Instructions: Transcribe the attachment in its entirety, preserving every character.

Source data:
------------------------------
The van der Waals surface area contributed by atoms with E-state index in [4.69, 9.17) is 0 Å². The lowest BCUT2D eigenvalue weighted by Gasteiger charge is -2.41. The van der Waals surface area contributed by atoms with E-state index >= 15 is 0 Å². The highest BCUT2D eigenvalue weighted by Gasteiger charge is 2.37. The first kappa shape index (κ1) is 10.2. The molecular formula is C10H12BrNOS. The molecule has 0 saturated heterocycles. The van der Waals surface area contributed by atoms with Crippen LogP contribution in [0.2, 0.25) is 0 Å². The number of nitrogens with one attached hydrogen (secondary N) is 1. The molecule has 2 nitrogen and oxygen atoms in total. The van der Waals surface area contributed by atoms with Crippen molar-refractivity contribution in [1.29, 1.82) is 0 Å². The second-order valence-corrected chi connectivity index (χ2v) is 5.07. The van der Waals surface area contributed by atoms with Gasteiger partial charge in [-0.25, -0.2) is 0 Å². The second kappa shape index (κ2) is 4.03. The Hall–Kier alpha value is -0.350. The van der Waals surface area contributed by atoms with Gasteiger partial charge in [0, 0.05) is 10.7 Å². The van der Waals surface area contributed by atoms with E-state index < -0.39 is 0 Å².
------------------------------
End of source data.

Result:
The van der Waals surface area contributed by atoms with E-state index in [4.69, 9.17) is 0 Å². The lowest BCUT2D eigenvalue weighted by Gasteiger charge is -2.41. The van der Waals surface area contributed by atoms with E-state index >= 15 is 0 Å². The highest BCUT2D eigenvalue weighted by Gasteiger charge is 2.37. The first kappa shape index (κ1) is 10.2. The molecular formula is C10H12BrNOS. The molecule has 0 saturated heterocycles. The van der Waals surface area contributed by atoms with Crippen LogP contribution in [0.2, 0.25) is 0 Å². The number of nitrogens with one attached hydrogen (secondary N) is 1. The molecule has 2 nitrogen and oxygen atoms in total. The van der Waals surface area contributed by atoms with Crippen molar-refractivity contribution in [1.29, 1.82) is 0 Å². The second-order valence-corrected chi connectivity index (χ2v) is 5.07. The van der Waals surface area contributed by atoms with Gasteiger partial charge in [-0.25, -0.2) is 0 Å². The second kappa shape index (κ2) is 4.03. The Hall–Kier alpha value is -0.350. The van der Waals surface area contributed by atoms with Gasteiger partial charge in [0, 0.05) is 10.7 Å². The van der Waals surface area contributed by atoms with E-state index < -0.39 is 0 Å².